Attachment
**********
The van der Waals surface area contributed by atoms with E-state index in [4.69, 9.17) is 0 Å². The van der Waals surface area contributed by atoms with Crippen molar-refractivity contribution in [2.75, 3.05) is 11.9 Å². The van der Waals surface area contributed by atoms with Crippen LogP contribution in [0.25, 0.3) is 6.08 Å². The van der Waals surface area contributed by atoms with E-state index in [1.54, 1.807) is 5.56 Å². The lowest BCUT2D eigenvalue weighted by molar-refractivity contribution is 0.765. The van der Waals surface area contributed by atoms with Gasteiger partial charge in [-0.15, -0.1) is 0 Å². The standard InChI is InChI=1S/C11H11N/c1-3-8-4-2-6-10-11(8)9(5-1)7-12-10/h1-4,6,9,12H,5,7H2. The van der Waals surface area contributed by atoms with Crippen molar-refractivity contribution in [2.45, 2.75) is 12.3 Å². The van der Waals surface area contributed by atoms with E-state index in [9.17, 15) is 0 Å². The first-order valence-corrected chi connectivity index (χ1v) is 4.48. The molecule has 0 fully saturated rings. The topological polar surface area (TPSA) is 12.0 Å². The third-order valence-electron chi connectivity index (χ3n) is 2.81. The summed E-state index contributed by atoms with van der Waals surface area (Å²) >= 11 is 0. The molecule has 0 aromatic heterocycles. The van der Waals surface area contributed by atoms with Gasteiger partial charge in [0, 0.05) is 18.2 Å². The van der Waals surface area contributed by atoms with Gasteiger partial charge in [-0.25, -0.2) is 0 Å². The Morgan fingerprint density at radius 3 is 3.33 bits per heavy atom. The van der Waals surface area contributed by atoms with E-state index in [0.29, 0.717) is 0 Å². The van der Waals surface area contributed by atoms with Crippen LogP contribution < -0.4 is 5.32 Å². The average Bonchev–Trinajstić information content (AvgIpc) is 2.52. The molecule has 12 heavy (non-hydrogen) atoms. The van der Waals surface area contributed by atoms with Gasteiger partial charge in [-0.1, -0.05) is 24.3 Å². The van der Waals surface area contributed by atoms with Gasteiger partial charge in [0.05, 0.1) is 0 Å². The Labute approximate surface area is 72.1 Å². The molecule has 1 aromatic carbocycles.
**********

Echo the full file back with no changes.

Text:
The van der Waals surface area contributed by atoms with E-state index in [4.69, 9.17) is 0 Å². The van der Waals surface area contributed by atoms with Crippen molar-refractivity contribution in [2.75, 3.05) is 11.9 Å². The van der Waals surface area contributed by atoms with Crippen LogP contribution in [0.25, 0.3) is 6.08 Å². The van der Waals surface area contributed by atoms with E-state index in [1.54, 1.807) is 5.56 Å². The lowest BCUT2D eigenvalue weighted by molar-refractivity contribution is 0.765. The van der Waals surface area contributed by atoms with Gasteiger partial charge in [-0.15, -0.1) is 0 Å². The standard InChI is InChI=1S/C11H11N/c1-3-8-4-2-6-10-11(8)9(5-1)7-12-10/h1-4,6,9,12H,5,7H2. The van der Waals surface area contributed by atoms with Crippen molar-refractivity contribution in [2.45, 2.75) is 12.3 Å². The van der Waals surface area contributed by atoms with E-state index in [9.17, 15) is 0 Å². The first-order valence-corrected chi connectivity index (χ1v) is 4.48. The molecule has 0 fully saturated rings. The topological polar surface area (TPSA) is 12.0 Å². The third-order valence-electron chi connectivity index (χ3n) is 2.81. The summed E-state index contributed by atoms with van der Waals surface area (Å²) >= 11 is 0. The molecule has 0 aromatic heterocycles. The van der Waals surface area contributed by atoms with Gasteiger partial charge in [0, 0.05) is 18.2 Å². The van der Waals surface area contributed by atoms with Gasteiger partial charge in [-0.25, -0.2) is 0 Å². The Morgan fingerprint density at radius 3 is 3.33 bits per heavy atom. The van der Waals surface area contributed by atoms with E-state index in [0.29, 0.717) is 0 Å². The van der Waals surface area contributed by atoms with Crippen LogP contribution < -0.4 is 5.32 Å². The average Bonchev–Trinajstić information content (AvgIpc) is 2.52. The molecule has 12 heavy (non-hydrogen) atoms. The van der Waals surface area contributed by atoms with Gasteiger partial charge in [-0.1, -0.05) is 24.3 Å². The van der Waals surface area contributed by atoms with Gasteiger partial charge in [0.05, 0.1) is 0 Å². The Labute approximate surface area is 72.1 Å². The molecule has 1 aromatic carbocycles.